You can't be a resident landlord if the tenant lives in a separate dwelling.

                  So I suspect that the tenancy didn't end, and that you haven't given valid notice.
                  I meet the criteria below and therefore the tenancy is not assured - the tenant has only basic rights.

                  http://england.shelter.org.uk/legal/...t_be_assured#9

                  A tenancy granted by a resident landlord cannot be assured.[34] There are certain conditions that need to be fulfilled before the resident landlord exception is established:
                  • the landlord granting the tenancy must have been an individual (ie not a company) and must have occupied (and continued to occupy throughout the tenancy) the property as her/his only or principal home
                  • if there is a change of landlord, the new landlord must also be an individual and continue to occupy the property as her/his only or principal home; the exception to this is that periods of non-residence are allowable following the sale of the premises or death of the landlord[35]
                  • if the building is not a purpose-built block of flats, the dwelling-house must constitute only part of that building, and the landlord must occupy another dwelling in the same building

                  Comment


                    #10
                    We know tenancy may not be AT or AST but their lawyer is right, they have right to go periodic, tenancy does end at end fixed term not does tenant have to leave.

                    What training done in landlord/tenant law?
                    I am legally unqualified: If you need to rely on advice check it with a suitable authority - eg a solicitor specialising in landlord/tenant law...

                    Comment


                      #11
                      Originally posted by theartfullodger View Post
                      We know tenancy may not be AT or AST but their lawyer is right, they have right to go periodic, tenancy does end at end fixed term not does tenant have to leave.

                      What training done in landlord/tenant law?
                      Just 5 years fighting my way through several tenancies - no formal training -

                      While I accept that the day after the fixed term tenancy ended it went periodic - I gave notice that I did not intend to renew the tenancy more than two month's before the end of the fixed term. In such circumstances my possession claim should be upheld?

                      Comment


                        #12
                        Even if you are a resident landlord (and I agree that you are) you still have to go through the court process to evict.

                        I also think that the tenants solicitor has not understood the resident landlord / basic protection situation fully and is relying on AST/SPT rules.
                        Probably because the tenant has not explained, or understood, his situation.

                        http://england.shelter.org.uk/legal/...s_of_occupiers
                        Eviction

                        The Protection from Eviction Act 1977 makes it unlawful for landlords of occupiers with basic protection to recover possession 'otherwise than by proceedings in the court'. The provisions of section 3 of the Protection from Eviction Act 1977 apply to all occupiers with basic protection. This means that if a tenancy or licence with basic protection has ended (either by notice or expiry of the fixed term) and the occupier continues to live there after termination, the landlord can only evict by obtaining a court order. However, the landlord does not have to give the court a reason to evict, so someone with basic protection has very limited security of tenure.
                        As you don't have to give the court a reason to evict in these circumstances then I believe that any issues with S21 or any other NTQ paperwork are irrelevant.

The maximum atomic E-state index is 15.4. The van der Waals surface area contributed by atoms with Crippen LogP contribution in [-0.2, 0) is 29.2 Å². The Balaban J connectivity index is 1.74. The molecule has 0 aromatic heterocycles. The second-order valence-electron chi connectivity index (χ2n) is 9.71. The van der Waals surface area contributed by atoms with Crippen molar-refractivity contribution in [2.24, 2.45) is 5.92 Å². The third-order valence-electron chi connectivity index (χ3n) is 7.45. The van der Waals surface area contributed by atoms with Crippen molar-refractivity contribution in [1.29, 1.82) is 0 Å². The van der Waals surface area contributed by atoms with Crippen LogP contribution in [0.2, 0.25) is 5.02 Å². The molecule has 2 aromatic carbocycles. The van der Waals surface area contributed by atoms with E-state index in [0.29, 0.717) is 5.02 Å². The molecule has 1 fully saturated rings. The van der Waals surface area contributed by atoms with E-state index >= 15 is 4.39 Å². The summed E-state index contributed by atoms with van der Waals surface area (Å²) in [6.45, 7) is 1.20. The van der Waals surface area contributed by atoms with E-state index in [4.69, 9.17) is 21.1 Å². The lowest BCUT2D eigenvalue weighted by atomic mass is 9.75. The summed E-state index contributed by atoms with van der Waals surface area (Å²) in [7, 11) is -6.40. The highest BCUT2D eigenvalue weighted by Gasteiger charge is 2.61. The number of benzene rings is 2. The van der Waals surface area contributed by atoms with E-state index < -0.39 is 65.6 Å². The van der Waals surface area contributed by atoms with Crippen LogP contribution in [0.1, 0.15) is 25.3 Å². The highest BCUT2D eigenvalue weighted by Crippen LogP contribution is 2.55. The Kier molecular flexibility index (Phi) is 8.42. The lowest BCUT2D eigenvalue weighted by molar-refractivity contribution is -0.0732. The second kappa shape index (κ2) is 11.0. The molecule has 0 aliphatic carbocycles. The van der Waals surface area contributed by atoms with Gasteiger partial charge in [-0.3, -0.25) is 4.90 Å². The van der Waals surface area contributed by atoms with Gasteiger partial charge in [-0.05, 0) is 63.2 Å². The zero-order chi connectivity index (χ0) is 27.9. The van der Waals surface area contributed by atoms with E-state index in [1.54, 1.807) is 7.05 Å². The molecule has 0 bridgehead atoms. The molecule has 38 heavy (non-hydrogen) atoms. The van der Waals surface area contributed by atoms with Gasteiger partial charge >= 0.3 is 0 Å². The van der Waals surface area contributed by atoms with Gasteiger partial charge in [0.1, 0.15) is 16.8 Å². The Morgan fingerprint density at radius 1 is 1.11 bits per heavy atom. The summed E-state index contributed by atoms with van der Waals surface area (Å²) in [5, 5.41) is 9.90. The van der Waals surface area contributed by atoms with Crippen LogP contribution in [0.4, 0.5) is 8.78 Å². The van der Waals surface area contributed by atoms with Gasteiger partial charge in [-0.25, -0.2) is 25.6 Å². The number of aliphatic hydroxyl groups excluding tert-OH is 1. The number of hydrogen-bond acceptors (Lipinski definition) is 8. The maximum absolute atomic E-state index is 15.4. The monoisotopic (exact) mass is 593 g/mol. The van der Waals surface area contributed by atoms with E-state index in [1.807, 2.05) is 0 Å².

Comment


                          #13
                          The experts, Shelter Legal, on how a landlord may evict an occupier with basic protection...
                          http://england.shelter.org.uk/legal/...of_occupiers#3

                          & note...
                          Eviction

                          The Protection from Eviction Act 1977 makes it unlawful for landlords of occupiers with basic protection to recover possession 'otherwise than by proceedings in the court'.[11] The provisions of section 3 of the Protection from Eviction Act 1977 apply to all occupiers with basic protection.
                          Eviction any other way would be a civil & criminal offence: And yes, landlords can & have gone to jail over such matters.
                          I am legally unqualified: If you need to rely on advice check it with a suitable authority - eg a solicitor specialising in landlord/tenant law...

                          Comment


                            #14
                            Originally posted by theartfullodger View Post
                            The experts, Shelter Legal, on how a landlord may evict an occupier with basic protection...
                            http://england.shelter.org.uk/legal/...of_occupiers#3

                            & note...


                            Eviction any other way would be a civil & criminal offence: And yes, landlords can & have gone to jail over such matters.
                            No problem - I accept the need to seek possession through the courts - The question is will it succeed based on the fixed term expiry - [QUOTE=nukecad;n60371] I don't have to give a reason to evict as it is a fixed term agreement which has expired.

                            Comment


                              #15
                              In your shoes I'd not risk no NTQ, but issue a shiny new NTQ of at least 28 days (as per PfEa ) or 1 month (if monthly rent payments), worded in line with the clauses of the agreement and then, on expiry, apply to court.

                              Did you look at Shelter's link?
                              Periodic occupiers


                              An occupier with basic protection who has a periodic agreement is entitled to written notice to quit if her/his landlord wants to evict her/him. For information about the requirements for a notice to quit to be valid see Notices to quit: Landlords.
                              (I take it from your earlier post that by the time the court hearing you referred to happened it was by then periodic...)
                              I am legally unqualified: If you need to rely on advice check it with a suitable authority - eg a solicitor specialising in landlord/tenant law...

                              Comment